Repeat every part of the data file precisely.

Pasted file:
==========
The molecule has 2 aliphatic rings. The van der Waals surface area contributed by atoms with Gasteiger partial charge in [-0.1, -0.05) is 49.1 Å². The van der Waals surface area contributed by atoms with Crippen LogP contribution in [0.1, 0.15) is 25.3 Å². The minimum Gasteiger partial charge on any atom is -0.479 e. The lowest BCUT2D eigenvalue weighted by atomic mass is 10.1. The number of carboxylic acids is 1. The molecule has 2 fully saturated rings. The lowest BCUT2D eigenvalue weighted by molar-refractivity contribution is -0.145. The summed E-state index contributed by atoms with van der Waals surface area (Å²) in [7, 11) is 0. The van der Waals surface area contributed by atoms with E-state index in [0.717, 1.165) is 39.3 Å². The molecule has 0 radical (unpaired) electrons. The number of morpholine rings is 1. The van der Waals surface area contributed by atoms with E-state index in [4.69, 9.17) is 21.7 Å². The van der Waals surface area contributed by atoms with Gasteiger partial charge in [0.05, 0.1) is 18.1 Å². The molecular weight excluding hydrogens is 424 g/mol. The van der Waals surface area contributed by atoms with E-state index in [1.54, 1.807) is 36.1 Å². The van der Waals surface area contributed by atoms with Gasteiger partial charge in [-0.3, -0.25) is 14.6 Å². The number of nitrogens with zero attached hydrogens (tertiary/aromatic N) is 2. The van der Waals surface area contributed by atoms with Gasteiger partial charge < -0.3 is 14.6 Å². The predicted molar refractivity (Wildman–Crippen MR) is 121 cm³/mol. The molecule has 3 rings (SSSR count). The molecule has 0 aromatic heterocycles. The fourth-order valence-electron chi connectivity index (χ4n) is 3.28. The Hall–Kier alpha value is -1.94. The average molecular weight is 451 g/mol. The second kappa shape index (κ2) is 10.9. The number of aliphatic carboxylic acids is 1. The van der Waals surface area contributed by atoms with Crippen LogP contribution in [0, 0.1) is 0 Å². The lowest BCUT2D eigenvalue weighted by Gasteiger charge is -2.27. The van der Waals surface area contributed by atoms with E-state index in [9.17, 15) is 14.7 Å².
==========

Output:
The molecule has 2 aliphatic rings. The van der Waals surface area contributed by atoms with Gasteiger partial charge in [-0.1, -0.05) is 49.1 Å². The van der Waals surface area contributed by atoms with Crippen LogP contribution in [0.1, 0.15) is 25.3 Å². The minimum Gasteiger partial charge on any atom is -0.479 e. The lowest BCUT2D eigenvalue weighted by atomic mass is 10.1. The number of carboxylic acids is 1. The molecule has 2 fully saturated rings. The lowest BCUT2D eigenvalue weighted by molar-refractivity contribution is -0.145. The summed E-state index contributed by atoms with van der Waals surface area (Å²) in [7, 11) is 0. The van der Waals surface area contributed by atoms with E-state index in [0.717, 1.165) is 39.3 Å². The molecule has 0 radical (unpaired) electrons. The number of morpholine rings is 1. The van der Waals surface area contributed by atoms with E-state index in [4.69, 9.17) is 21.7 Å². The van der Waals surface area contributed by atoms with Gasteiger partial charge in [0.05, 0.1) is 18.1 Å². The molecular weight excluding hydrogens is 424 g/mol. The van der Waals surface area contributed by atoms with E-state index in [1.54, 1.807) is 36.1 Å². The van der Waals surface area contributed by atoms with Gasteiger partial charge in [-0.3, -0.25) is 14.6 Å². The number of nitrogens with zero attached hydrogens (tertiary/aromatic N) is 2. The van der Waals surface area contributed by atoms with Gasteiger partial charge < -0.3 is 14.6 Å². The predicted molar refractivity (Wildman–Crippen MR) is 121 cm³/mol. The molecule has 3 rings (SSSR count). The molecule has 0 aromatic heterocycles. The fourth-order valence-electron chi connectivity index (χ4n) is 3.28. The Hall–Kier alpha value is -1.94. The average molecular weight is 451 g/mol. The second kappa shape index (κ2) is 10.9. The number of aliphatic carboxylic acids is 1. The van der Waals surface area contributed by atoms with Crippen LogP contribution in [0, 0.1) is 0 Å². The lowest BCUT2D eigenvalue weighted by Gasteiger charge is -2.27. The van der Waals surface area contributed by atoms with E-state index in [9.17, 15) is 14.7 Å².